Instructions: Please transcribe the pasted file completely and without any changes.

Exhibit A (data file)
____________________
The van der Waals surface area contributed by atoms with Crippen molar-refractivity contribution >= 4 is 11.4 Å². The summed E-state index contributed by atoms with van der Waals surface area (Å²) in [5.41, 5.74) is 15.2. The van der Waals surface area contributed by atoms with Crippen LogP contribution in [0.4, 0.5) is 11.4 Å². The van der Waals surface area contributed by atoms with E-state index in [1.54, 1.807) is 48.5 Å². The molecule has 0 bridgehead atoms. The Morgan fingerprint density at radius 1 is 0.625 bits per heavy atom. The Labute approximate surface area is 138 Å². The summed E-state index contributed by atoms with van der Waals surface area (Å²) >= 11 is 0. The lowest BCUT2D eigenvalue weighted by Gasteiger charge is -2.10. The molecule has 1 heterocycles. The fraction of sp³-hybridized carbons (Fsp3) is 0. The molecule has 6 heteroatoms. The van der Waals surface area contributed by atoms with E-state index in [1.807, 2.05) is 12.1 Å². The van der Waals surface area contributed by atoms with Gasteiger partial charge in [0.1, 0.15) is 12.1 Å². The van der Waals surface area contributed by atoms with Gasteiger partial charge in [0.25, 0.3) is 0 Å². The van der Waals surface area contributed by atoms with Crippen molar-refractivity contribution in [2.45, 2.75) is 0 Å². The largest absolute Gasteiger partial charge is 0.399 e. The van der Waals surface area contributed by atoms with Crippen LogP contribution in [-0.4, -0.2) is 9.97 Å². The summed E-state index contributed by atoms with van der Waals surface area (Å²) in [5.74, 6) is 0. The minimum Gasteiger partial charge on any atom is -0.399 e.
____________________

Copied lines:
The van der Waals surface area contributed by atoms with Crippen molar-refractivity contribution >= 4 is 11.4 Å². The summed E-state index contributed by atoms with van der Waals surface area (Å²) in [5.41, 5.74) is 15.2. The van der Waals surface area contributed by atoms with Crippen LogP contribution in [0.4, 0.5) is 11.4 Å². The van der Waals surface area contributed by atoms with E-state index in [1.54, 1.807) is 48.5 Å². The molecule has 0 bridgehead atoms. The Morgan fingerprint density at radius 1 is 0.625 bits per heavy atom. The Labute approximate surface area is 138 Å². The summed E-state index contributed by atoms with van der Waals surface area (Å²) >= 11 is 0. The lowest BCUT2D eigenvalue weighted by Gasteiger charge is -2.10. The molecule has 1 heterocycles. The fraction of sp³-hybridized carbons (Fsp3) is 0. The molecule has 6 heteroatoms. The van der Waals surface area contributed by atoms with E-state index in [1.807, 2.05) is 12.1 Å². The van der Waals surface area contributed by atoms with Gasteiger partial charge in [0.1, 0.15) is 12.1 Å². The van der Waals surface area contributed by atoms with Gasteiger partial charge in [0.25, 0.3) is 0 Å². The van der Waals surface area contributed by atoms with Crippen molar-refractivity contribution in [2.45, 2.75) is 0 Å². The largest absolute Gasteiger partial charge is 0.399 e. The van der Waals surface area contributed by atoms with Crippen LogP contribution in [-0.4, -0.2) is 9.97 Å². The summed E-state index contributed by atoms with van der Waals surface area (Å²) in [5.74, 6) is 0. The minimum Gasteiger partial charge on any atom is -0.399 e.